One of the massive perks of being a teacher (pretty much the only perk?) is the wonderful holidays we get. Yes, we work hard, but yes, we also get lots of days off during the summer to do what we want with. Last week, Aidan and I visited the island of Corsica. And it was pretty much by flukey chance that we ended up there at all.
Without going into detail, a previously planned road trip to France fell through for the week. So we found ourselves a week last Thursday with a week’s holiday booked in for Aidan but nowhere to go. After many threats of: “That’s it, I’m just going to book us a Lastminute.com package and if it’s crap, it’s crap!” from me, Aidan eventually shook off his despondancy and found cheap flights to Corsica. My Friday morning was spent trying to buy things to take on holiday (not very successfully, but that’s another story involving a grape and a pair of ridiculous shoes…); the afternoon spent ringing around like a crazed woman trying to find us some accomodation.
As luck would have it, after a few frantic emails and polite refusals, I managed to get through to someone.
“Excuse me,” I asked, feeling extremely English. “Could I speak to Isabelle ___, please?”
A small, masculine chuckle, some words in French and I’m passed over. Presumably my pronunciation of her name is just far too English. Thankfully, Isabelle can speak very good English and our week at ‘La Bergerie’ was booked.
Our former shepherd’s cottage was just gorgeous. A mezzanine floor held the bed, a little terrace perfect for dinners and wine-drinking and an extremely friendly host in the shape of Isabelle. She really made the week special for us. We were invited around for dinner one evening to meet some of her friends; it turned out the she was a vegetarian too so we had a delicious dinner. We also found out that the laugh on the phone from her friend was because Isabelle has been so obsessed with England since a teenager that he thought I was a friend, ringing up as a joke to tease her. When he’d passed the phone over, his words had been: “It’s for you, it’s a joke!” It honestly wasn’t! Every morning Isabelle brought us breakfast in the form of croissants and french bread, and as an added treat, on the final night she cooked us dinner and brought it over to us. Accompanying this were many Corsican presents for us from Isabelle, including an oil jar and a sugar dish that she had decorated herself as it turns out she is an artist. It was so lovely of her, and we loved staying in ‘La Bergerie’.
Now, this is supposed to be a retro and vintage blog predominantly, so I’ll try and restrict my pictures and words to the parts of Corsica with a retro feel. We did manage to visit one charity shop and a flea market in Bastia – the results of which you’ll have to see another day. Around Bastia, we found a few interesting retro bits and bobs:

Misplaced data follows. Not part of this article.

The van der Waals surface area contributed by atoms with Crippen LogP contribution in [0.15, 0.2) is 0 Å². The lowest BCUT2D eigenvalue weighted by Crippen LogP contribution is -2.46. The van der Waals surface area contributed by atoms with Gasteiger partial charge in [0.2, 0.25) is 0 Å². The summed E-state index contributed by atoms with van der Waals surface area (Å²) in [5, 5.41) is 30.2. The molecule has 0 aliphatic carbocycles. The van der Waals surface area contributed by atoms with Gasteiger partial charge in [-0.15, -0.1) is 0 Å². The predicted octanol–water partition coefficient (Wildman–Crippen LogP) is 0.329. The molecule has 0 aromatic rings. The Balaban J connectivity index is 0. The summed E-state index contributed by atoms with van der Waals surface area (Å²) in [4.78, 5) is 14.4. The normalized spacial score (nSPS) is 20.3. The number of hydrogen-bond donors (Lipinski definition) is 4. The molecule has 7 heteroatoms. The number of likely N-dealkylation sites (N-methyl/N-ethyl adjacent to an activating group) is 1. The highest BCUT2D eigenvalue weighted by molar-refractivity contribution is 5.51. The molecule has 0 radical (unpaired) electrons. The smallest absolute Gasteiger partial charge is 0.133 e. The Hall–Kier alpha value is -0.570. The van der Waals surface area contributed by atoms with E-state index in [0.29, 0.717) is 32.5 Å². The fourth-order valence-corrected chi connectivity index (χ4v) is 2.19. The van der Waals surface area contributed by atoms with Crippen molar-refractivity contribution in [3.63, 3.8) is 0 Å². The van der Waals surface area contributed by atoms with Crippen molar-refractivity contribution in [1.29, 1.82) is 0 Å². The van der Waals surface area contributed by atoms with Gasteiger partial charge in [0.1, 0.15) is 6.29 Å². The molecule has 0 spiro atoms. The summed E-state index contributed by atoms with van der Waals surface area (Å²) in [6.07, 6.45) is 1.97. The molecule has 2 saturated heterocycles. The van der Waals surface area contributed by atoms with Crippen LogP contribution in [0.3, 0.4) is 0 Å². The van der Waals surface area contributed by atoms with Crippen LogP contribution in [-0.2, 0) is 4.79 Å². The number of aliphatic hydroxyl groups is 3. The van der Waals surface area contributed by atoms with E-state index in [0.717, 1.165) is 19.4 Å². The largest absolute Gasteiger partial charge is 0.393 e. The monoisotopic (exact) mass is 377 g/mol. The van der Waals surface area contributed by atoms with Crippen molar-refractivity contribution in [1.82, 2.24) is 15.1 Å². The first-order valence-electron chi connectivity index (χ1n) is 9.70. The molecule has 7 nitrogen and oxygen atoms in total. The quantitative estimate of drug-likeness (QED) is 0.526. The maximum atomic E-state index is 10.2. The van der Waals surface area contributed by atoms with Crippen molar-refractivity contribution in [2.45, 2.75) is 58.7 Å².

Bastia itself is quite an old town, which has managed to survive mostly intact from the 17th century (and much earlier in places), but there are a few aspects which fit the Mid Century image, including this cinema above. Sadly closed down, it was still worth a picture for it’s retro sign.
I am the stereotypical British woman – very pale, slightly ginger and a complete pear shape… as pointed out by the major of the town we stayed in when he was having lunch with our host and spotted us on the beach! Nice to know I stood out that much amidst the sea of berry-brown people (to use an Enid Blyton phrase!). Anyway, here I am modelling an art deco facade to a wine shop for you. We spent a while looking for an art deco building mentioned in the guide book, only to find it was the building we’d already taken a picture of…
We also discovered some Space Invaders! The first one was lurking on the edge of the closed cinema:
The next we discovered by a lighthouse in the port – which we weren’t supposed to walk to, but others had so we decided to copy them.
And finally, on a wall and joined by many fake baby versions:
We did lots of walking, swimming, sight-seeing and, of course, sampled a bit of the local food and wine. Corsicans love their food, and it’s easy to see why. We’ve brought home some chestnut cake and conserve, fig conserve, some herbs snaffled from a mountain top and gifted to us by Isabelle. Being French, the cakes were delicious. My mouth’s watering at the memory of a chocolate and pear tart I had… it’s a good job we did some long walks!
As I said, we did find a flea market and bought a small selection of retro goods. But they will have to wait for another day now.
Bring on the rest of the summer holidays!